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New York's tech industry booms

A man walks through the newly opened Dell solution center on May 10, 2012 in New York City. New York is now the second most important U.S. tech hub after Silicon valley, based on startups and job growth, new study says.

Kai Ryssdal: Steve Case, the founder of AOL, calls the tech scene in lower Manhattan nothing less than a revolution. Because even though Mark Zuckerberg and his hoodie are firmly ensconced in Northern California, technology startups are all over the place in the Big Apple.

So many that a study from the Center for an Urban Future says New York is second only to Silicon Valley as a technology hub. And the lifeblood of those high-tech startups -- venture capital -- is flowing.

Our New York bureau chief Heidi Moore explains.


Heidi Moore: David Teten is an investor at ff Ventures in New York. I asked him to describe the city's startup scene.

David Teten: Booming!

As the song goes, it's a heckuva town. Venture capitalists like Teten have financed 486 tech startups in the city since 2007. In a city obsessed with playing it cool, the word "geek" is now suddenly a compliment. Established tech companies have also gotten in on the city's techie action.

Teten: Google, eBay, Facebook, have all publicly said, this is one of the major reasons they created offices here, because they were losing in the recruiting wars to other employers who were here.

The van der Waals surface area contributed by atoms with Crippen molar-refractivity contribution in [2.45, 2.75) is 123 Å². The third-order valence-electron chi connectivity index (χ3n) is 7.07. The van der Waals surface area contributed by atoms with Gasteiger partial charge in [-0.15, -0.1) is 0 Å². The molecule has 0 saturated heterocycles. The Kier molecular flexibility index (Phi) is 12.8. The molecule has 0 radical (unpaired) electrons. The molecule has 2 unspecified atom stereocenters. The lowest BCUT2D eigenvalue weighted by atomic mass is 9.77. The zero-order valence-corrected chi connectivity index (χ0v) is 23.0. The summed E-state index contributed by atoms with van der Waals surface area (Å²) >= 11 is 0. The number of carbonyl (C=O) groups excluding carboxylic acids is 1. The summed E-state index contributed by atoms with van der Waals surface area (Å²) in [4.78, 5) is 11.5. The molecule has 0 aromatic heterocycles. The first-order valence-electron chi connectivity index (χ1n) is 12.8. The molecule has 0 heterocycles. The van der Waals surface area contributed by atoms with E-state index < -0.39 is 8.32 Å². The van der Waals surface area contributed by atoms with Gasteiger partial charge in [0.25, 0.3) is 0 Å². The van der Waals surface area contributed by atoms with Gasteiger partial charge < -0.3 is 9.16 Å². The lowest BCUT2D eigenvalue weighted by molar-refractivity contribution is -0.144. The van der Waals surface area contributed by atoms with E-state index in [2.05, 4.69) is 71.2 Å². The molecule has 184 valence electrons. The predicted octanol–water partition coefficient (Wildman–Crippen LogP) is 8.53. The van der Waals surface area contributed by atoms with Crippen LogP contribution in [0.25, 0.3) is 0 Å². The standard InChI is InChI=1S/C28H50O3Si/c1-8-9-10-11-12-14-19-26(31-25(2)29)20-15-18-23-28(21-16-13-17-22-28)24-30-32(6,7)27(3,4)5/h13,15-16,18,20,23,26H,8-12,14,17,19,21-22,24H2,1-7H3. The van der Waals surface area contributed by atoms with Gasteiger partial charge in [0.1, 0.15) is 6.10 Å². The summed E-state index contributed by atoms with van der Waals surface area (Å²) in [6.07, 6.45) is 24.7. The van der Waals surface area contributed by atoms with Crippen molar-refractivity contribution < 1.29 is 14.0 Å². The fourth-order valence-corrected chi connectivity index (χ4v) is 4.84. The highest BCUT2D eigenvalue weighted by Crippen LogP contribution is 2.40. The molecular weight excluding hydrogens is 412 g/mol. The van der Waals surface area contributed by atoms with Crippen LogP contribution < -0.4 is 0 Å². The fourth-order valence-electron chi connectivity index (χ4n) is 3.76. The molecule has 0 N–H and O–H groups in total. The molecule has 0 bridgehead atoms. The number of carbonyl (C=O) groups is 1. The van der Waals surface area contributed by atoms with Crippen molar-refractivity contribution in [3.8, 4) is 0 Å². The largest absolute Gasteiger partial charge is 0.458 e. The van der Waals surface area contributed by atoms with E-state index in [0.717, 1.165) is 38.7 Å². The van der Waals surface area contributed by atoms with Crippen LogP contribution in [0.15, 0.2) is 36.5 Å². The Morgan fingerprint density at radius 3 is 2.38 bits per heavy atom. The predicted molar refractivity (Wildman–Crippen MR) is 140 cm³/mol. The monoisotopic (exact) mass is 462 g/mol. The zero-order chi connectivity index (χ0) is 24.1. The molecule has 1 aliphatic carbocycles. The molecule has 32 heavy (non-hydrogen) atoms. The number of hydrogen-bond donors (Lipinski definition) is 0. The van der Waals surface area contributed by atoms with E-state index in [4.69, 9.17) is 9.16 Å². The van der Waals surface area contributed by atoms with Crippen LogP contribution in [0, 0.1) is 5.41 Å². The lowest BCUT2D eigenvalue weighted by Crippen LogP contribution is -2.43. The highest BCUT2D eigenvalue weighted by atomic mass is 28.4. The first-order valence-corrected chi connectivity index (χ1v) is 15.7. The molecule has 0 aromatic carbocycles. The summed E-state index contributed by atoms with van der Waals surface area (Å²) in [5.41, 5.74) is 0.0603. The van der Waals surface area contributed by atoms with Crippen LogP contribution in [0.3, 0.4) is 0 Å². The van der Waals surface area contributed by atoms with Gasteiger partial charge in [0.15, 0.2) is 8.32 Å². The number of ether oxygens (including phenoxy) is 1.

Adda Birnir is the co-founder of Skillcrush, a startup that teaches programming and other tech skills to newbies. She says media, fashion and other companies are clamoring for people who know tech.

Adda Birnir: What I really like about the New York tech scene is the focus is not necessarily on technology, but on creating interesting content, or media or social media, and technology is seen as the tool to further that goal.

The city's tech scene is interwined with the industries that make New York, New York: advertising, marketing, media and fashion. But the city has finance in its blood. Cold, hard cash is the measure of success even at tech startups.

Teten: New York investors tend to focus more tightly on revenues, as opposed to just eyeballs.

Shelling out billions for loosey-goosey Internet traffic metrics? To folks here, that's Silicon Valley's thing.

In New York, I'm Heidi Moore for Marketplace.

About the author

Heidi N. Moore is The Guardian's U.S. finance and economics editor. She was formerly the New York bureau chief and Wall Street correspondent for Marketplace.
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